Mitchell: Watch and wait on Brexit
Minister of Foreign Affairs and Immigration Fred Mitchell yesterday said that the decision of the British people to leave the European Union (EU) might mean The Bahamas and other Caribbean countries would have to negotiate directly with Britain if it extracts itself from existing EU agreements.
Mitchell made those observations yesterday at a press conference held at the Ministry of Foreign Affairs.
“In just canvassing across the Caribbean, there is a concern that, with the exit from the EU that the Caribbean Community and Common Market (CARICOM) countries will all have to re-engage separately with Great Britain,” he said.
Next week, Prime Minister Perry Christie will lead a delegation to Guyana for the CARICOM Heads of Government meeting. It is expected that “Brexit” will be high on the agenda, according to Mitchell.
He discussed the potential impacts that the United Kingdom (UK) leaving the EU would have on the Economic Partnership Agreement (EPA).
“The economic partnership agreement (EPA) is the comprehensive agreement which allows the goods and services from The Bahamas to enter under preferential terms into the EU,” the minister explained.
“With Britain exiting the EU, those would no longer apply in Britain and British markets. So we would want to ensure that our service people and people who trade in goods with the UK are able to continue to have that access with the UK, if that eventually happens.”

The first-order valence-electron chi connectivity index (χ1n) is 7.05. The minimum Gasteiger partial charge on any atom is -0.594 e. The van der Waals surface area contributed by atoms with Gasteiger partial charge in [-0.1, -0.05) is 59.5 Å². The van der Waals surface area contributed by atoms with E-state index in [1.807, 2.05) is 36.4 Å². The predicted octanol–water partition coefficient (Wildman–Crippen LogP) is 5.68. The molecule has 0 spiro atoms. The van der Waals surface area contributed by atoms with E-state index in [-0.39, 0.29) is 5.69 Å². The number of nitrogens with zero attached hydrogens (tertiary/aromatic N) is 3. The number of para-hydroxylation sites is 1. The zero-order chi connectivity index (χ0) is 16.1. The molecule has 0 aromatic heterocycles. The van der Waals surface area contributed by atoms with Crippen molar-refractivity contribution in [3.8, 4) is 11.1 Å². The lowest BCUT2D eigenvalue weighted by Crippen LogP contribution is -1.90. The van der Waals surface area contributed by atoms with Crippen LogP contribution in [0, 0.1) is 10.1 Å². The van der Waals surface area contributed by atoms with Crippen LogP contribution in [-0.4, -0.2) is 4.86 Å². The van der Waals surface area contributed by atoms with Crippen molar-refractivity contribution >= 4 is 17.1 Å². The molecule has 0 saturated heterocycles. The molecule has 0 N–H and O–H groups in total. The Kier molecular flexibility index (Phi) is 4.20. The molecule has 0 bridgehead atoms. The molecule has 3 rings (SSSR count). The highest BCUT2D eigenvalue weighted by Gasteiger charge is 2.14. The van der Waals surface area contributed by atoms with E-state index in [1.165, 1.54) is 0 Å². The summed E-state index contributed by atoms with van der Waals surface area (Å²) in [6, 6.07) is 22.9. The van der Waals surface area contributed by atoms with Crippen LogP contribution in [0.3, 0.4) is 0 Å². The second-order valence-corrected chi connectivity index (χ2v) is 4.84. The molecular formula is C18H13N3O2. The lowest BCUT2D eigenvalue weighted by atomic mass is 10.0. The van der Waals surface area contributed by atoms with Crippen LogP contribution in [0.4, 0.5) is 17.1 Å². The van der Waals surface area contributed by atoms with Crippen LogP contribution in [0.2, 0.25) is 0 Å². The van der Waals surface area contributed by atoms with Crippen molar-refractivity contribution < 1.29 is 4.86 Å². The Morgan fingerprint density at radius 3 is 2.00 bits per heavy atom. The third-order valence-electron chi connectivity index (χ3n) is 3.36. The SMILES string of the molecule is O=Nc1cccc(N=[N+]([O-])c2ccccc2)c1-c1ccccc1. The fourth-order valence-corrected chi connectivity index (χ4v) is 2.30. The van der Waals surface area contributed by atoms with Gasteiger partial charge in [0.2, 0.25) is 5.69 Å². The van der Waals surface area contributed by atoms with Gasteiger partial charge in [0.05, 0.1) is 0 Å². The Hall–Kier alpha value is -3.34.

The Bahamas does about $30 million worth of business with the UK every year, according to Mitchell.
“Given the analysis that has taken place over the last few days, it is not certain how this is all going to come out,” Mitchell said.
Mitchell indicated that there was a full discussion on the implications of Brexit during the weekly Cabinet meeting on Tuesday.
“I just wanted to calm any sort of concerns or fears that people might have about the impact on our economy, specifically,” he said.
“Obviously, we are watching the wider currents. The fact that there have been some impacts on the currency, the trading inequities in the stock markets.
“All of those do not have an immediate impact on us.”
Mitchell said this is a situation of “watch and wait”.
The minister said the relationship with the UK and the EU remains good.
Mitchell indicated that a stable relationship between the UK and The Bahamas will continue in the near term with “trade, culture and human ties”.
The minister said tourism should not be impacted because Bahamians do not require a visa to travel to the UK.
He pointed out that British Airways is expected to increase the size of its aircraft resulting in more seats on the London to Nassau route.